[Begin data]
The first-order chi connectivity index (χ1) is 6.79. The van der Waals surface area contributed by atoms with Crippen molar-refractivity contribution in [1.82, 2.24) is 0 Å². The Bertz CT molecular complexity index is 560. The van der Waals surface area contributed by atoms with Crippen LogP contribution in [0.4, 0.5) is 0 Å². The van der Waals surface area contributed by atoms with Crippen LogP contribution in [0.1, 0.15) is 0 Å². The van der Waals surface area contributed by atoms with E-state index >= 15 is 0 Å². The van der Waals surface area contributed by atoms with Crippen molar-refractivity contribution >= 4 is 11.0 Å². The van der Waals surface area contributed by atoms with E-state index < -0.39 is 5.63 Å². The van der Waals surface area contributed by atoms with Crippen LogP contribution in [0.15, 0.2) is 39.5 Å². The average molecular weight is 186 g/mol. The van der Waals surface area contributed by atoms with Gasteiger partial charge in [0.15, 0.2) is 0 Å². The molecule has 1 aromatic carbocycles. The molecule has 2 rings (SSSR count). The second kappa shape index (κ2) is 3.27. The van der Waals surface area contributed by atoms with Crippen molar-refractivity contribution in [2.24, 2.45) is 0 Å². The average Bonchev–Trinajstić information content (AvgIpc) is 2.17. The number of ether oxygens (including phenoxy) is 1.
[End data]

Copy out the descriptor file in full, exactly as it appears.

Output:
The first-order chi connectivity index (χ1) is 6.79. The van der Waals surface area contributed by atoms with Crippen molar-refractivity contribution in [1.82, 2.24) is 0 Å². The Bertz CT molecular complexity index is 560. The van der Waals surface area contributed by atoms with Crippen LogP contribution in [0.4, 0.5) is 0 Å². The van der Waals surface area contributed by atoms with Crippen LogP contribution in [0.1, 0.15) is 0 Å². The van der Waals surface area contributed by atoms with E-state index >= 15 is 0 Å². The van der Waals surface area contributed by atoms with Crippen molar-refractivity contribution >= 4 is 11.0 Å². The van der Waals surface area contributed by atoms with E-state index < -0.39 is 5.63 Å². The van der Waals surface area contributed by atoms with Crippen LogP contribution in [0.15, 0.2) is 39.5 Å². The average molecular weight is 186 g/mol. The van der Waals surface area contributed by atoms with Gasteiger partial charge in [0.15, 0.2) is 0 Å². The molecule has 1 aromatic carbocycles. The molecule has 2 rings (SSSR count). The second kappa shape index (κ2) is 3.27. The van der Waals surface area contributed by atoms with Crippen molar-refractivity contribution in [2.24, 2.45) is 0 Å². The average Bonchev–Trinajstić information content (AvgIpc) is 2.17. The number of ether oxygens (including phenoxy) is 1.